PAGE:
Glad to see the publication of this new handbook on gentrification studies, which also includes a chapter of mine.
The chapter asks the following questions: Has gentrification ‘gone global? Has it diffused from its usual suspects (e.g., London and New York City) to other non-Anglo-American cities that are more peripheral to global capitalism? What is the meaning of gentrification as a “global urban strategy”, which is seen now as a relatively structuralist interpretation by the late Neil Smith (2002)? Does it mean gentrification as a neoliberal urban policy colonising cities outside the core of global capitalism? Or, does it mean that the dominant epistemological horizon has expanded to be more inclusive of non-Anglo-American cities that have seen (historic) endogenous urban processes akin to gentrification? And, what do scholars in the global North understand about gentrification processes taking place in emergent cities in the global South, some of which they may not even locate on their world map?
This chapter discusses what it means to study gentrification beyond the Anglo-American domain, emphasising the possibility of gentrification mutating across time and space, in the same way any other social phenomena associated with the changing nature of capitalism goes through mutation. The chapter consists of four main sections: (1) an epistemology of comparative gentrification studies; (2) the linguistics of gentrification; (3) the state-designed nexus between gentrification and displacement; (4) the state question.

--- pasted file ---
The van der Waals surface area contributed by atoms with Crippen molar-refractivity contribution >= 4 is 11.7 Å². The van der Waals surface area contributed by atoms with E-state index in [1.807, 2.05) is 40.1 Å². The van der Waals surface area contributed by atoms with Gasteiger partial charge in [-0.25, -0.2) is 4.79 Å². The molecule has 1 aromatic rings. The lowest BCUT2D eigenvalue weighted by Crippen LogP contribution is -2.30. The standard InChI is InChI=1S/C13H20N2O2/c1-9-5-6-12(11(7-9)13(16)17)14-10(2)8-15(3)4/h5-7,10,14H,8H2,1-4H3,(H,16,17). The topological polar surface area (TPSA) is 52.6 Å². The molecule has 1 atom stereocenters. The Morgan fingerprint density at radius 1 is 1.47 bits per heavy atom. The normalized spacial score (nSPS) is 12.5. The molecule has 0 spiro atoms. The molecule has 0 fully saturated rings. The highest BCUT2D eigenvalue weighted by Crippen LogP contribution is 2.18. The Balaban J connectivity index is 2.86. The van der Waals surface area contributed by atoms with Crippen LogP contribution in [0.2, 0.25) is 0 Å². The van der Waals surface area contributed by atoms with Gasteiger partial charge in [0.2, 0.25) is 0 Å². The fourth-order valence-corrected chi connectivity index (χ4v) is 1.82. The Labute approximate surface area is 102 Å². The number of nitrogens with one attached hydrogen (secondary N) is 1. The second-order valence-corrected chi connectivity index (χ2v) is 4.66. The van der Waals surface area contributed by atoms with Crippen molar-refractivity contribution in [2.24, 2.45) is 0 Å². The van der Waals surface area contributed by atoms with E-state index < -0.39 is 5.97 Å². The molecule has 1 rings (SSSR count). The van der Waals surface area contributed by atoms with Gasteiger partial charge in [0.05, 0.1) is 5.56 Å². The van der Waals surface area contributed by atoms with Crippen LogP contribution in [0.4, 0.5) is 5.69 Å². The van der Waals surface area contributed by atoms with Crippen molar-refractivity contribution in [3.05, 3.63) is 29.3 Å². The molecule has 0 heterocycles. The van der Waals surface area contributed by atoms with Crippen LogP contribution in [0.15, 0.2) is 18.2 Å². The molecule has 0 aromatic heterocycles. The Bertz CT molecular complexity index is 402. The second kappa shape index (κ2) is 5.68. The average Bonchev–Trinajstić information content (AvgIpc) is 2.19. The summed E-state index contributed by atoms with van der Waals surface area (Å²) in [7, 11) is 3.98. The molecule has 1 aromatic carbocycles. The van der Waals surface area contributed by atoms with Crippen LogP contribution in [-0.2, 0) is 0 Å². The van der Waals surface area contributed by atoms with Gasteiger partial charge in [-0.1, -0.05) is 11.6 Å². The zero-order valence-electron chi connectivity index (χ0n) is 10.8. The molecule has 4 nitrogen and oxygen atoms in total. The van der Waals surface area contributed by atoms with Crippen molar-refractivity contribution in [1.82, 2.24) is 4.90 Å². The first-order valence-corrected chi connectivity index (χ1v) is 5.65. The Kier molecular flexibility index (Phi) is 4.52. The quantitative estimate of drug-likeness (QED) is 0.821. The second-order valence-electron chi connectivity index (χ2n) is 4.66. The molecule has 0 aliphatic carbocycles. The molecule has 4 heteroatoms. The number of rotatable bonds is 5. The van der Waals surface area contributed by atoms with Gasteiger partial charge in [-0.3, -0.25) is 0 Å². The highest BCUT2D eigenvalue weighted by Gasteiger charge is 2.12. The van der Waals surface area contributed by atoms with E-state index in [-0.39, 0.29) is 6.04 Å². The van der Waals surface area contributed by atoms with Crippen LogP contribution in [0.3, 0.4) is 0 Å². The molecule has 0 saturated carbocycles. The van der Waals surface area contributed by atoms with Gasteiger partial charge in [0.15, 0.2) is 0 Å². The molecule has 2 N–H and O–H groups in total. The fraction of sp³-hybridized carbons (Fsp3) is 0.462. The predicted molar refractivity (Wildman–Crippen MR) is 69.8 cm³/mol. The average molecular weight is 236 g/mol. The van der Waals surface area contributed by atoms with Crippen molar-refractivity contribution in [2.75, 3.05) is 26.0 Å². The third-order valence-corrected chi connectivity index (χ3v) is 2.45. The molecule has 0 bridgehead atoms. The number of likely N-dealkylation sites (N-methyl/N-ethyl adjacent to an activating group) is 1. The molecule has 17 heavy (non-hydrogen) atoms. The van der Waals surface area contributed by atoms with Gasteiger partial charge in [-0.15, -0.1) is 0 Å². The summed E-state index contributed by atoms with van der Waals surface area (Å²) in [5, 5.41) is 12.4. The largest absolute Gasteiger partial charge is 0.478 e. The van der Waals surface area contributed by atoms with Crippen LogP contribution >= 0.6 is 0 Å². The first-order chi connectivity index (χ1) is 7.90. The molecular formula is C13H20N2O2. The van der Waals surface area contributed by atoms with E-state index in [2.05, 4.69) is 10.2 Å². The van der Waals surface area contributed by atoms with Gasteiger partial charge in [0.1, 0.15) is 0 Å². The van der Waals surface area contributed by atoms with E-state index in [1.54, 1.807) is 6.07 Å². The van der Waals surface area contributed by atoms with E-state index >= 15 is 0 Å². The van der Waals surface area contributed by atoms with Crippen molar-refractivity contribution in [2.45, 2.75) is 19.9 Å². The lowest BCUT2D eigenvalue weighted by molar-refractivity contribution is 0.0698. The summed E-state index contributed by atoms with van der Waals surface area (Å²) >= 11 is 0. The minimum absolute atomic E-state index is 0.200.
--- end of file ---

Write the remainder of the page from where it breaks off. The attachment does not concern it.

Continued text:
The chapter’s Word version of the author-submitted copy can be downloaded here: LSE Research Online
For citation: Shin, H.B. And López-Morales, E.(2018) Beyond Anglo-American gentrification theory. In: Lees, L. with Phillips, M. (eds.) Handbook of Gentrification Studies, pp. 11-23, Cheltenham: Edward Elgar Publishing